Marzia Fossati

Marzia Fossati who styled and told us the story of the Soul Retrieval shoot, very kindly accepted to answer additional questions relating to her job. Marzia lives and works in Milano, Italy. You can see more of Marzia’s work on her portfolio; her agent is Bruna Caldi,

Marzia, you have been a free-lance stylist for seven years now. Explain what you do.
Simply put I conceive and put looks together for photo shoots; this can involve a wide range of things: clothes but also briefing hair stylist and make-up artists, model casting. Often when I say that I’m a stylist, people in Italy think that I design clothes but what I do is completely different.

Yes there is this confusion in Italy, I believe stilista in Italian also means designer. How did you come to do this job?
To succeed as a free-lance stylist you must consider every day is a new beginning. What you have achieved is always less important than what you still have to do.

But let’s start at the beginning. Most of my education took place in Milano, not far from where I grew up. I graduated in Communication Sciences from the Università degli Studi di Milano and then I did a Fashion Editor Master at IED – ISTITUTO EUROPEO DI DESIGN. My first corporate job was as an intern for Condè Nast.

During that time I also worked on my portfolio, realising personal projects and contributing to different magazines. As my portfolio was getting better, consistent and regularly updated, I introduced myself to editors at other magazines, photographers, agencies, labels & brands, basically making people aware of my work.

Do you have a typical working day?
There is no routine in my job – I find it difficult to call what I do a job! – This is one of the reasons I love it.

Every day is different. The shoots and the stories, the people you deal with and the dynamics on sets are never the same. You could differentiate between shooting days and research days. On shooting days you must be fully available to the shoot, either on location or in a studio. Research days are more solitary. There are research days when you work from home, putting ideas and concepts together but also sourcing things and more physical research days, when you have to deal with the actual physical clothes, accessories and props.

How do you look for inspiration and carry out your research?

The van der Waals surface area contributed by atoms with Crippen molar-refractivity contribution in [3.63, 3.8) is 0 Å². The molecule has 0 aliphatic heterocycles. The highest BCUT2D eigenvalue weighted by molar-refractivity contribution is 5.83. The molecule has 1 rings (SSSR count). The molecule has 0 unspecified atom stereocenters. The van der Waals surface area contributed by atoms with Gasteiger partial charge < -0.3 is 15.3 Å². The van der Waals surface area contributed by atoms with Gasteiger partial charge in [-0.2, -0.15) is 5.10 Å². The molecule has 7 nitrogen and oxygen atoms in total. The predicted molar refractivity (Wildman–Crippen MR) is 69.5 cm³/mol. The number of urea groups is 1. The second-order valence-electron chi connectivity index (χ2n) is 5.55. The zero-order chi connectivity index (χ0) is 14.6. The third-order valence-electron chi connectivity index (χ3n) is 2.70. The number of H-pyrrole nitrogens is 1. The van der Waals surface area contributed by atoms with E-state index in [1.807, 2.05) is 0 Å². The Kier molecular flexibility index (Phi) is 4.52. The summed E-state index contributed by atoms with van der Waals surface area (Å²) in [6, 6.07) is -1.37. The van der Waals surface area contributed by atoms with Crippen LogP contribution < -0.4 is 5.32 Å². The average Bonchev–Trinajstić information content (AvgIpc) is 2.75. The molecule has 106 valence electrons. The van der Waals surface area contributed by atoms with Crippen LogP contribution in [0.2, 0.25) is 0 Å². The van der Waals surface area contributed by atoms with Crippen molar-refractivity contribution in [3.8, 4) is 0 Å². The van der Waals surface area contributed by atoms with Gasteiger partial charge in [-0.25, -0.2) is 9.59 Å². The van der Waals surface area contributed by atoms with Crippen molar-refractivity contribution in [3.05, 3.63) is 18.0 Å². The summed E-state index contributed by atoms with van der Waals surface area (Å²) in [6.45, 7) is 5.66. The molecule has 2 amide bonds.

I try to live with all my windows open and when I find someone I love I try to look throughout his/her windows too.

Do you use the web and how do you use it?
The web has completely changed the way we do research. I don’t have a precise way of carrying out research on the web. I have a random style. The web is useful but I’m still fascinated by printed paper and I need to feed my research with the real world, the virtual one is not enough.

When you work with people, who do you interact with?
A stylist has to be able to work with very different kind of people and personalities.

First of all there is the creative team, the people on the shoot: photographers, make-up artists, hair stylists and models. When you do a commercial shoot there are other people involved: art-directors and/or creatives from the advertising agency; if it is editorial work, there may be art directors and fashion editors from the magazine.

Away from the shoot set, a stylist has to be able to work with brands & labels PR, press-officers and designers. They are deeply involved with the material we produce and often they are the people who commission us.
You also have to deal with agents, Models Agencies’ Bookers and anyone involved with logistics: producers, cloakroom attendants etc…

What qualities are required for doing your job?
I could give you a long listing of skills and qualities that are necessary but in the end I think it’ a matter of Energy and Love, especially if you are free-lance.

What do you find most gratifying in what you do?
I love it every single time a new touching image is created.

I love being creative, playing with ideas and imagine things. For me it is the idea of luxury.

I love those days on sets when everything works to perfection, when the creative energies melt naturally together during the shoot.

I love it when you need wind and the wind is blowing, when you need sun and the sun is shining.

But I also love it when I have to change something I had planned because of a contingency and the end result is better for it.

I just love spending my days like that, with the feeling that I’m doing something some people may see as useless, but that is beautiful.

Anything you do not like in your job!
Having to carry the super-heavy luggage I end up living with.

What do you find most difficult in what you do?
The most difficult thing is being free-lance because it means you have to do a lot of other things not creative at all. I’m talking about administration and accounting but also the logistics, the production etc. The right assistant can change your life!

How do the fashion calendar and the fashion seasons affect your work?
Editorial shooting is very dependent on the fashion seasons. We use the latest collections and the garments available in fashion press-offices to build up editorial stories. Of course we can add vintage pieces but the base is taken from the latest season.

Which advice would you give to someone who would like to go into your line of work?
I would just say: try to live it all, the whole story in a personal way.

Whose work do you admire in your field?
I do admire talented people who go not take too much care of what is in and out at the moment but express themselves in an original way.

Check-out Marzia’s Soul Retreival Story

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